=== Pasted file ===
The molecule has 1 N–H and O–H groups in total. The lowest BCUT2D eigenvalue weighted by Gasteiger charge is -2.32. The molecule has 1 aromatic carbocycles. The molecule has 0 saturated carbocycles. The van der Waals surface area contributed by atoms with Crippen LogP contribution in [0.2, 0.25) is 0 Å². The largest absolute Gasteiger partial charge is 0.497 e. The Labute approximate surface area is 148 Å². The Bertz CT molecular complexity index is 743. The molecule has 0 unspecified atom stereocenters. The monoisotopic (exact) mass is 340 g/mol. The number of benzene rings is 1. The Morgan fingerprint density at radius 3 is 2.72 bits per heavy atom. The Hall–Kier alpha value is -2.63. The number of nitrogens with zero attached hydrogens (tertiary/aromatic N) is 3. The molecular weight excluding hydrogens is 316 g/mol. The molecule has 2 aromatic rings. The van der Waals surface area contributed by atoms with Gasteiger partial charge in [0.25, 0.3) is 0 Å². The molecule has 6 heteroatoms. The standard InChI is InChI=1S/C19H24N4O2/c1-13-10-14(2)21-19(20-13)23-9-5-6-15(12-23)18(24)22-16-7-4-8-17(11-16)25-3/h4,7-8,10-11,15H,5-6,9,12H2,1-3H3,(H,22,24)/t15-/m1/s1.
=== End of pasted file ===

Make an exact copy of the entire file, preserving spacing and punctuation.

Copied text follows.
The molecule has 1 N–H and O–H groups in total. The lowest BCUT2D eigenvalue weighted by Gasteiger charge is -2.32. The molecule has 1 aromatic carbocycles. The molecule has 0 saturated carbocycles. The van der Waals surface area contributed by atoms with Crippen LogP contribution in [0.2, 0.25) is 0 Å². The largest absolute Gasteiger partial charge is 0.497 e. The Labute approximate surface area is 148 Å². The Bertz CT molecular complexity index is 743. The molecule has 0 unspecified atom stereocenters. The monoisotopic (exact) mass is 340 g/mol. The number of benzene rings is 1. The Morgan fingerprint density at radius 3 is 2.72 bits per heavy atom. The Hall–Kier alpha value is -2.63. The number of nitrogens with zero attached hydrogens (tertiary/aromatic N) is 3. The molecular weight excluding hydrogens is 316 g/mol. The molecule has 2 aromatic rings. The van der Waals surface area contributed by atoms with Gasteiger partial charge in [0.25, 0.3) is 0 Å². The molecule has 6 heteroatoms. The standard InChI is InChI=1S/C19H24N4O2/c1-13-10-14(2)21-19(20-13)23-9-5-6-15(12-23)18(24)22-16-7-4-8-17(11-16)25-3/h4,7-8,10-11,15H,5-6,9,12H2,1-3H3,(H,22,24)/t15-/m1/s1.